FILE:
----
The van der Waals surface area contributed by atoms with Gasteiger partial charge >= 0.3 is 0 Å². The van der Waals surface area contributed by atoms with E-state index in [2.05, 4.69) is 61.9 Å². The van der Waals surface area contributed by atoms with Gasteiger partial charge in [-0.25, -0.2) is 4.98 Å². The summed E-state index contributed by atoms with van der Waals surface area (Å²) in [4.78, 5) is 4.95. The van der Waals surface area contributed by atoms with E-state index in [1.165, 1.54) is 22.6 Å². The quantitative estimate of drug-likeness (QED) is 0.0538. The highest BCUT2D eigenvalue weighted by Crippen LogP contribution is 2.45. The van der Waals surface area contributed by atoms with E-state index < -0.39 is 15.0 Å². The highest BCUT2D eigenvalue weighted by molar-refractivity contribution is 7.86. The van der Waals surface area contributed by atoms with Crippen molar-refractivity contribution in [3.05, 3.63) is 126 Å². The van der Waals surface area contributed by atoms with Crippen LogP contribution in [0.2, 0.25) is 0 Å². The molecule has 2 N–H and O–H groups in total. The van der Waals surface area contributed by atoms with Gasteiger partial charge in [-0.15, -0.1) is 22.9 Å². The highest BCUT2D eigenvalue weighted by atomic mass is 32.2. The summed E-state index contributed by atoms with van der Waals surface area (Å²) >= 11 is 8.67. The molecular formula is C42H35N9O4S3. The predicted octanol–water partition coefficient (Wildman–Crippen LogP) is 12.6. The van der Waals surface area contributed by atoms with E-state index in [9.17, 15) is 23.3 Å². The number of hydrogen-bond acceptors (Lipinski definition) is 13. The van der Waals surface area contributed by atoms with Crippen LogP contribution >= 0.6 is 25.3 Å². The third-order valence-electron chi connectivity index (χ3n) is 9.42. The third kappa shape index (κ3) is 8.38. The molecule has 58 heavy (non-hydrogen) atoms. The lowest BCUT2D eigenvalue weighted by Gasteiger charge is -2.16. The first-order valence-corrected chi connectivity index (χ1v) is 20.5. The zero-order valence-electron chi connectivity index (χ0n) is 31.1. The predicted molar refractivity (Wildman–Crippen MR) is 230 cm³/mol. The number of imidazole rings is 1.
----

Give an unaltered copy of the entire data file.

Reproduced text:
The van der Waals surface area contributed by atoms with Gasteiger partial charge >= 0.3 is 0 Å². The van der Waals surface area contributed by atoms with E-state index in [2.05, 4.69) is 61.9 Å². The van der Waals surface area contributed by atoms with Gasteiger partial charge in [-0.25, -0.2) is 4.98 Å². The summed E-state index contributed by atoms with van der Waals surface area (Å²) in [4.78, 5) is 4.95. The van der Waals surface area contributed by atoms with E-state index in [1.165, 1.54) is 22.6 Å². The quantitative estimate of drug-likeness (QED) is 0.0538. The highest BCUT2D eigenvalue weighted by Crippen LogP contribution is 2.45. The van der Waals surface area contributed by atoms with E-state index < -0.39 is 15.0 Å². The highest BCUT2D eigenvalue weighted by molar-refractivity contribution is 7.86. The van der Waals surface area contributed by atoms with Crippen molar-refractivity contribution in [3.05, 3.63) is 126 Å². The van der Waals surface area contributed by atoms with Crippen LogP contribution in [0.2, 0.25) is 0 Å². The molecule has 2 N–H and O–H groups in total. The van der Waals surface area contributed by atoms with Gasteiger partial charge in [-0.15, -0.1) is 22.9 Å². The highest BCUT2D eigenvalue weighted by atomic mass is 32.2. The summed E-state index contributed by atoms with van der Waals surface area (Å²) >= 11 is 8.67. The molecular formula is C42H35N9O4S3. The predicted octanol–water partition coefficient (Wildman–Crippen LogP) is 12.6. The van der Waals surface area contributed by atoms with E-state index in [9.17, 15) is 23.3 Å². The number of hydrogen-bond acceptors (Lipinski definition) is 13. The van der Waals surface area contributed by atoms with Crippen LogP contribution >= 0.6 is 25.3 Å². The third-order valence-electron chi connectivity index (χ3n) is 9.42. The third kappa shape index (κ3) is 8.38. The molecule has 58 heavy (non-hydrogen) atoms. The lowest BCUT2D eigenvalue weighted by Gasteiger charge is -2.16. The first-order valence-corrected chi connectivity index (χ1v) is 20.5. The zero-order valence-electron chi connectivity index (χ0n) is 31.1. The predicted molar refractivity (Wildman–Crippen MR) is 230 cm³/mol. The number of imidazole rings is 1.